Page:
Investigators spent weeks trying to figure out how his 38-year-old son, who hadn't traveled to a place where Zika spreads, got infected, eventually determining that "infectious levels of virus may have been present in sweat or tears," which the son touched without gloves during his father's illness.

Photo Credit: AP]]>
<![CDATA[Kerry Threatens to End Syria Cease-Fire Talks With Russia]]> Fri, 30 Sep 2016 05:24:14 -0700 http://media.nbclosangeles.com/images/213*120/AP_16253812205126.jpg

The United States is on the verge of ending its Syria discussions with Russia over continued bombing of the besieged city of Aleppo, Secretary of State John Kerry said Thursday, NBC News.

The U.S. and Russia have been trying to negotiate a cease-fire in the war-torn nation, but Kerry said "the bombing of Aleppo right now is inexcusable" and that around 400 civilians have been killed there in the last eight days.

"I think we're on the verge of suspending the discussion because it's irrational in the context of the type of bombing taking place," Kerry said at an event in Washington, D.C. sponsored by the Atlantic magazine.

Photo Credit: AP]]>
<![CDATA['People Were Screaming, Trapped': Passengers Recount Horror]]> Fri, 30 Sep 2016 03:49:00 -0700 http://media.nbclosangeles.com/images/213*120/ACCIDENTE+NUEVA+JERSEY2+prtadas.jpg

Multiple passengers who were on a crowded commuter train that plowed into New Jersey Transit's Hoboken Terminal Thursday morning said the train did not brake before the crash.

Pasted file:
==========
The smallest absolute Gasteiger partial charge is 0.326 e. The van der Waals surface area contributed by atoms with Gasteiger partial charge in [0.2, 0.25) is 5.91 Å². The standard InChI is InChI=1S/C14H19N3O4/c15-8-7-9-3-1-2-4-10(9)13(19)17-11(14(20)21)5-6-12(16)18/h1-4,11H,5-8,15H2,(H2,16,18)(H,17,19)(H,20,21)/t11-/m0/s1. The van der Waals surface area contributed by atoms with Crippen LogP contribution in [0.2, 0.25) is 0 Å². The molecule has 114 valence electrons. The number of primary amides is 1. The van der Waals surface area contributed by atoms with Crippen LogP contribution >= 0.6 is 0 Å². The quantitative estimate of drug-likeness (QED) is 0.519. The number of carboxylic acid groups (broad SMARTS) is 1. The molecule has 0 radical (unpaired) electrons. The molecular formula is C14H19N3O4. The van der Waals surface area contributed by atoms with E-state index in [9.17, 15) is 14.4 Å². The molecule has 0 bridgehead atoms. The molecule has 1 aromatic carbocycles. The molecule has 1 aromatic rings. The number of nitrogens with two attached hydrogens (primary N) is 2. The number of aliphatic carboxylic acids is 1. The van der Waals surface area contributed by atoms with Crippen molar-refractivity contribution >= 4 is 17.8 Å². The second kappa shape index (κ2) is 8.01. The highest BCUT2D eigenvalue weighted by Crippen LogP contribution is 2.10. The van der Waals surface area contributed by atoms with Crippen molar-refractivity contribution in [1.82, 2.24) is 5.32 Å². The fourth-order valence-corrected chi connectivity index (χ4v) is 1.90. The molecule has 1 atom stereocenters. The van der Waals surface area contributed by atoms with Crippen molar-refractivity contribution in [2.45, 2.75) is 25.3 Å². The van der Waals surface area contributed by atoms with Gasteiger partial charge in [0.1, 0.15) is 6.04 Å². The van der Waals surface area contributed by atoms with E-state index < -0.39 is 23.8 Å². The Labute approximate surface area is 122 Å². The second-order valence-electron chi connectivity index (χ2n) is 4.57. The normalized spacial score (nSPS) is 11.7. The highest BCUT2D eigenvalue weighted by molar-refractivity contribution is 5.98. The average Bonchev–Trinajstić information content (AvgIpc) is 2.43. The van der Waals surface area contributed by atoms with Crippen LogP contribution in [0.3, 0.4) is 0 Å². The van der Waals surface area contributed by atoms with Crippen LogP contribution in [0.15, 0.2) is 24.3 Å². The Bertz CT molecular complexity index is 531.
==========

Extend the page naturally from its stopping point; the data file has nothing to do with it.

"We approached the station and the train just felt like it never stopped," Jamie Weatherhead-Sal, who was standing at the door between the first and second car, told NBC4 New York. "The train just kept going, the lights shut off, people started yelling."

A 34-year-old Hoboken woman was killed and more than 100 were injured in the crash, officials said. There were conflicting reports about the number of casualties throughout the morning.

A New Jersey Transit spokesperson speaking at a short media briefing would not comment on how fast the train was going when it entered the platform.

Another passenger, Bhagyesh Sha, told MSNBC the train was traveling at its usual speed when it neared the terminal, but it never stopped.

“It did not brake at all,” said Shaw, who was standing in the back of the second train car when it rammed through the platform. 

He said the train hit a couple of pillars, causing the roof to collapse onto the train. 

"It was for a couple seconds, but it felt like an eternity," Shah said of the crash. "I saw a woman pinned under the concrete. A lot of people were bleeding, one guy was crying." 

New Jersey Transit machinist Michael Larson saw the train entering the platform at a "higher speed" than the usual two to three mph. 

“It was horrific. It was an explosion of concrete, dust, electrical wire," Larson said of the crash.

He said passengers were scrambling to exit the train through windows but he and others tried to warn them of live wires hanging at the scene and to wait for emergency responders to arrive. 

"One woman had a gash the entire length of her leg," Larson added. 

The train came to a halt in a covered area between the station's indoor waiting area and the platform.